Closure, healing set as goals for addressing Gukurahundi

Peace Journalism Centre

Authorities in Zimbabwe say they seek to find closure and national healing as they embark on efforts to address post-Independence conflict that saw deaths of thousand of people.

The Government-initiated Gukurahundi operation, commonly referred to as Gukurahundi was aimed at neutralizing “dissidents” in the Matabeleland and Midlands provinces between 1982 and 1987, but saw civilians being killed at the hands of a paramilitary outfit known as Fifth Brigade.

Estimates of civilian deaths range between 1500 and 20 000, during the “dark period” described by some as pogroms, massacres and genocide against the minority Ndebele ethnic group.

However, since 2019, President Mnangagwa – State security minister at the time of Gukurahundi – has initiated a process of resolving the effects of Government actions understood to be extrajudicial killings.

This year, hearings into what transpired are set to take place, with traditional leaders from the southern provinces leading the process.

President Mnangagwa said Thursday that resolving the divisive issue, that has led to distrust and discohesion among major ethnic groups, will seek to achieve closure and national healing.

Other mechanisms such as assisting victims and families to access social services like national registration, have been considered with bigger goals of social justice and possible reparations being put on the table.

“Presently, the Second Republic is driving the efforts to find closure and healing for the scars from the disturbances that characterised the early years of our independence,” President Mnangagwa said during an address at the burial of a national hero on Thursday.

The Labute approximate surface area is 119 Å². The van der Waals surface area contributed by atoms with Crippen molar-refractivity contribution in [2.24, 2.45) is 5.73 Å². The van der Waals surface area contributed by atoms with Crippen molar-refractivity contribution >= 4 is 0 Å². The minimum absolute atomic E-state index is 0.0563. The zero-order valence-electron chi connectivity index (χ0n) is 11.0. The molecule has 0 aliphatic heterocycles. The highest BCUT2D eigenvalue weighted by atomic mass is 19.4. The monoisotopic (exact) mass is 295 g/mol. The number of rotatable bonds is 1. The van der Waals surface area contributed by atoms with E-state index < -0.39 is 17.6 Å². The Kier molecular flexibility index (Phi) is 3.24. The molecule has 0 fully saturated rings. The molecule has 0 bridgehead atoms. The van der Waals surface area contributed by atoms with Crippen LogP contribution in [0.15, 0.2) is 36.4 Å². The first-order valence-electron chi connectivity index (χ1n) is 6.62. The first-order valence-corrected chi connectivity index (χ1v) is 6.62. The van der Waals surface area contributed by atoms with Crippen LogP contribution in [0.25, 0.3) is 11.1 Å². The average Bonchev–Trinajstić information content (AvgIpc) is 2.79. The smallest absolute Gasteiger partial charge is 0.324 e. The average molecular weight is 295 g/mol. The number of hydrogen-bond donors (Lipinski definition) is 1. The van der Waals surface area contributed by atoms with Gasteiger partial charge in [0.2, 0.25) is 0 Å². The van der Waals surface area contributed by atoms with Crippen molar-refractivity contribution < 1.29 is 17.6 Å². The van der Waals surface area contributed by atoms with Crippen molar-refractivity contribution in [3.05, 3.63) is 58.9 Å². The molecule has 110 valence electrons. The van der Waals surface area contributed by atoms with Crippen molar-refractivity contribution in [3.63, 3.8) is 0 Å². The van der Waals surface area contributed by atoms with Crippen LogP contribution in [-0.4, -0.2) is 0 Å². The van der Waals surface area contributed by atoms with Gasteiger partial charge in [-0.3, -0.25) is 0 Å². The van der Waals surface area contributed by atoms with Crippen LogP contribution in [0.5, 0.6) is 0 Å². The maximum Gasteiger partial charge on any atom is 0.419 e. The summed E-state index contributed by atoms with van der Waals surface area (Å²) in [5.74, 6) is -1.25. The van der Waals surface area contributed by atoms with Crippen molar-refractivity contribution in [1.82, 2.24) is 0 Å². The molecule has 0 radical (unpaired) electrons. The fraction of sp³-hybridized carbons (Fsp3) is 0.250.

“Through various mechanisms, including initiatives led by our traditional leaders and communities, we are addressing the Gukurahundi matter,” President Mnangagwa said.

“Emboldened by the fact that we are one people strengthened by our diversity and the spirit of love, inclusivity and tolerance, we continue to march towards sustainable, social and economic stability and prosperity.

“Further guided by our mantra; ‘leaving no one and no place behind’, my Administration is ensuring that all provinces and districts, experience shared national development and prosperity,” said the Head of State and Government.

The ruling Zanu-PF, which comprises of former liberation paryies, including PF Zapu which were locked in hostilities before the 1987 Unity Accord, has thrown its weight behind the process.

Critics and civil society have demanded accountability and long-standing social justice measures.

The hearings set to begin this quarter are seen as being fashioned around South Africa’s Truth and Reconciliation Commission.

Zimbabwe undertook an inquiry into the period, known as the Chihambakwe Commision led by retired judge Simplisius Chihambakwe, bu the findings of his report were not publicised.

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